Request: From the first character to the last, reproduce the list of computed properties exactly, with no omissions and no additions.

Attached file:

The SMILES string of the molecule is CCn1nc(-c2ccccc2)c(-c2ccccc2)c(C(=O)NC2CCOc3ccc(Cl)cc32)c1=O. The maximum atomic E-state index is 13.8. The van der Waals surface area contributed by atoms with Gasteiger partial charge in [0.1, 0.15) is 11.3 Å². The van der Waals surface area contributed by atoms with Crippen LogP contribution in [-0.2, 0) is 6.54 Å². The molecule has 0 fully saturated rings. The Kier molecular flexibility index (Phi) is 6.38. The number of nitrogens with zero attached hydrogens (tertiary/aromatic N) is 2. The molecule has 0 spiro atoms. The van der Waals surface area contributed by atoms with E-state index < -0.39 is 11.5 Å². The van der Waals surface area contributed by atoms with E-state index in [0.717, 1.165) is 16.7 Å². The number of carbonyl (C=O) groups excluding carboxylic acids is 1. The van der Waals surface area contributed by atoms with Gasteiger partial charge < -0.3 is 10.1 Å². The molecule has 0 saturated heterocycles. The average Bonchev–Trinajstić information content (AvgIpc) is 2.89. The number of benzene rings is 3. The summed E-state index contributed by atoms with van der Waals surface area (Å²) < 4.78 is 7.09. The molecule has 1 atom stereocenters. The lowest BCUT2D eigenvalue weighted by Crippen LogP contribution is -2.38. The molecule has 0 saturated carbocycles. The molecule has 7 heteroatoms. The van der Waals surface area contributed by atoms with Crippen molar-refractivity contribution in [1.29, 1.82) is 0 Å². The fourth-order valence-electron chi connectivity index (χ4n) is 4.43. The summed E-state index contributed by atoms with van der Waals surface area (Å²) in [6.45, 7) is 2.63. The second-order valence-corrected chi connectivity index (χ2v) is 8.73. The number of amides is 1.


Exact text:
The SMILES string of the molecule is CCn1nc(-c2ccccc2)c(-c2ccccc2)c(C(=O)NC2CCOc3ccc(Cl)cc32)c1=O. The maximum atomic E-state index is 13.8. The van der Waals surface area contributed by atoms with Gasteiger partial charge in [0.1, 0.15) is 11.3 Å². The van der Waals surface area contributed by atoms with Crippen LogP contribution in [-0.2, 0) is 6.54 Å². The molecule has 0 fully saturated rings. The Kier molecular flexibility index (Phi) is 6.38. The number of nitrogens with zero attached hydrogens (tertiary/aromatic N) is 2. The molecule has 0 spiro atoms. The van der Waals surface area contributed by atoms with E-state index < -0.39 is 11.5 Å². The van der Waals surface area contributed by atoms with E-state index in [0.717, 1.165) is 16.7 Å². The number of carbonyl (C=O) groups excluding carboxylic acids is 1. The van der Waals surface area contributed by atoms with Gasteiger partial charge < -0.3 is 10.1 Å². The molecule has 0 saturated heterocycles. The average Bonchev–Trinajstić information content (AvgIpc) is 2.89. The number of benzene rings is 3. The summed E-state index contributed by atoms with van der Waals surface area (Å²) < 4.78 is 7.09. The molecule has 1 atom stereocenters. The lowest BCUT2D eigenvalue weighted by Crippen LogP contribution is -2.38. The molecule has 0 saturated carbocycles. The molecule has 7 heteroatoms. The van der Waals surface area contributed by atoms with Crippen molar-refractivity contribution in [1.29, 1.82) is 0 Å². The fourth-order valence-electron chi connectivity index (χ4n) is 4.43. The summed E-state index contributed by atoms with van der Waals surface area (Å²) in [6.45, 7) is 2.63. The second-order valence-corrected chi connectivity index (χ2v) is 8.73. The number of amides is 1.